Friday December 6, 2019

Exercising May Improve Cognitive Skills in Elders

Participants who exercised showed significant improvements in cognitive skills when compared to those who did not exercise

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Exercise
Exercise, healthy diet may improve cognitive skills in elders. Pixabay

Just 35 minutes of walking or cycling three times a week along with a healthy diet may improve cognitive skills in older adults, a new study suggests.

The study, published in the journal Neurology, examined the effects of both exercise and diet on cognitive skills.

For the study, the team involved 160 persons with an average age of 65 and randomly assigned them to one of the four groups — aerobic exercise alone; DASH diet alone; both aerobic exercise and the DASH diet; or health education, which consisted of educational phone calls once every week or two.

The research team found those who exercised and consumed the Dietary Approaches to Stop Hypertension (DASH) diet that is rich in fruits and vegetables, beans, nuts, low-fat dairy products, whole grains, and lean meats, had greater improvements compared to health education controls.

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Being physically active can also help prevent risk factors for stroke, like obesity, diabetes and high blood pressure. Pixabay

Participants who exercised showed significant improvements in cognitive skills when compared to those who did not exercise.

There was no improvement in participants who only consumed the DASH diet, although those who exercised and consumed the DASH diet had greater improvements compared to health education controls.

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“The results are encouraging because in just six months, by adding regular exercise to their lives, people who have cognitive impairments without dementia improved their ability to plan and complete certain cognitive tasks,” said co-author James A. Blumentha from Duke University Medical Center in Durham. (IANS)

Next Story

No Age-Restriction on Exercise When it Comes to Heart Health: Study

In the new study, investigators examined 733 patients who completed a 25-session cardiac rehabilitation programme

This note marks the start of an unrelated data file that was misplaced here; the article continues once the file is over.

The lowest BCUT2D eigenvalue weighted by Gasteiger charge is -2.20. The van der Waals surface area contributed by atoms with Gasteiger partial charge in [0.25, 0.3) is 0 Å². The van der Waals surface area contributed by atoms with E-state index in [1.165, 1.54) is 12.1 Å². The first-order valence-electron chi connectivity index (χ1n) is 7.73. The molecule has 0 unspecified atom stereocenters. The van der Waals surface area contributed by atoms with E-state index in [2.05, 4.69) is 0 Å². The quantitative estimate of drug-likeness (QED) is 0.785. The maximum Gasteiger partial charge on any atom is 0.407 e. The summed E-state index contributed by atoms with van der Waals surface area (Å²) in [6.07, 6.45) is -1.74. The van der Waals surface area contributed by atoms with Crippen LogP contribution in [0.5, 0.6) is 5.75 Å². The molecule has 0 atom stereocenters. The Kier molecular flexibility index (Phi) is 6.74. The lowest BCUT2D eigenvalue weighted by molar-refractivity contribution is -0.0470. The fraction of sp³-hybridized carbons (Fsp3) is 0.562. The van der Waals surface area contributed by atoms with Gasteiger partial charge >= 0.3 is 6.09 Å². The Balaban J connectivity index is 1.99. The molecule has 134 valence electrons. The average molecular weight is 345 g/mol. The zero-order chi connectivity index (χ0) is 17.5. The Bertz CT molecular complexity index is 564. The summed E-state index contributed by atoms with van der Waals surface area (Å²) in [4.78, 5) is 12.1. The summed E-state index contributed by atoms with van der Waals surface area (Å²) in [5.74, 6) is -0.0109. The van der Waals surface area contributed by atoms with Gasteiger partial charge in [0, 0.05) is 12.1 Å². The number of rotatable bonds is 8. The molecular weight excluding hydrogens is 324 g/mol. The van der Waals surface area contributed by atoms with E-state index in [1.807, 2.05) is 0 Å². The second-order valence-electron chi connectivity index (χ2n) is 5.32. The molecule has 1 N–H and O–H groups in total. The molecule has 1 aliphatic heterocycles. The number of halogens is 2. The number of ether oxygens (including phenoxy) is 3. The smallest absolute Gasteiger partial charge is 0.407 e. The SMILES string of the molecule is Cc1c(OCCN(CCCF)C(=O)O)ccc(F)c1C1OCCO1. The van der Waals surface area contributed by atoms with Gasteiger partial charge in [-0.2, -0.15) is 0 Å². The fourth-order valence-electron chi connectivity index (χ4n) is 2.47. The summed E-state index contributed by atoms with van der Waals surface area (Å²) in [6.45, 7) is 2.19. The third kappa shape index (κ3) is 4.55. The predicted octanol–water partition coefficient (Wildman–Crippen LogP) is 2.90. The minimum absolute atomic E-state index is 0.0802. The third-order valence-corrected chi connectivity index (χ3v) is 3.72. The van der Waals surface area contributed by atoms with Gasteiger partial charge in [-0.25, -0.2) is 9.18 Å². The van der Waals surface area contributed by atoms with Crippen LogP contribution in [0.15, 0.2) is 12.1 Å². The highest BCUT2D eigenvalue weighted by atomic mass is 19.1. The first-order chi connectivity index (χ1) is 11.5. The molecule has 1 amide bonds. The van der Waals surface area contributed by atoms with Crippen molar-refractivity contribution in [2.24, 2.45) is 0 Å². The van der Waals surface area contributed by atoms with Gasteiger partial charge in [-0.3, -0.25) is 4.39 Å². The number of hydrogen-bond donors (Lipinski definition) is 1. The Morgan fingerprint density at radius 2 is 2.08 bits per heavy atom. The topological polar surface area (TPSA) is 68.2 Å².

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Heart
While Heart Diseases increasingly affect young people, the number of people above the age of 65 years, and even more above the age of 80 years, dying from cardiovascular diseases is also increasing. Pixabay

Regular exercise is highly beneficial for all patients with Heart disease regardless of age, a new study has said, adding that patients who benefited most from cardiac rehabilitation were those who started out with the greatest physical impairment.

Ageing is associated with several factors such as increased inflammation or oxidative stress that predispose people to cardiovascular diseases.

“As a result, elderly patients are usually less fit than their younger counterparts, and deconditioning is accelerated once cardiovascular disease is established,” explained lead investigator Gaelle Deley from University of Burgundy Franche-Comt in France.

However, there is few data available about the impact of patient age on the physical and psychological effectiveness of cardiac rehabilitation, said the study published in the Canadian Journal of Cardiology.

In the new study, investigators examined 733 patients who completed a 25-session cardiac rehabilitation programme.

Following the intervention, all patients experienced improvements.

“We found a few weeks of exercise training not only significantly improved exercise capacity, but also decreased anxiety and depression. Patients with the greatest physical impairments at baseline benefited the most from exercise,” said Dr Deley.

Heart
Regular exercise is highly beneficial for all patients with Heart disease regardless of age, a new study has said, adding that patients who benefited most from cardiac rehabilitation were those who started out with the greatest physical impairment. Pixabay

Another interesting result was that patients younger than 65 who were very anxious before rehabilitation benefited the most from exercise training.

A similar result was found for depressed patients older than 65.

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Cardiovascular diseases are the main cause of death globally. While cardiovascular diseases increasingly affect young people, the number of people above the age of 65 years, and even more above the age of 80 years, dying from cardiovascular diseases is also increasing. (IANS)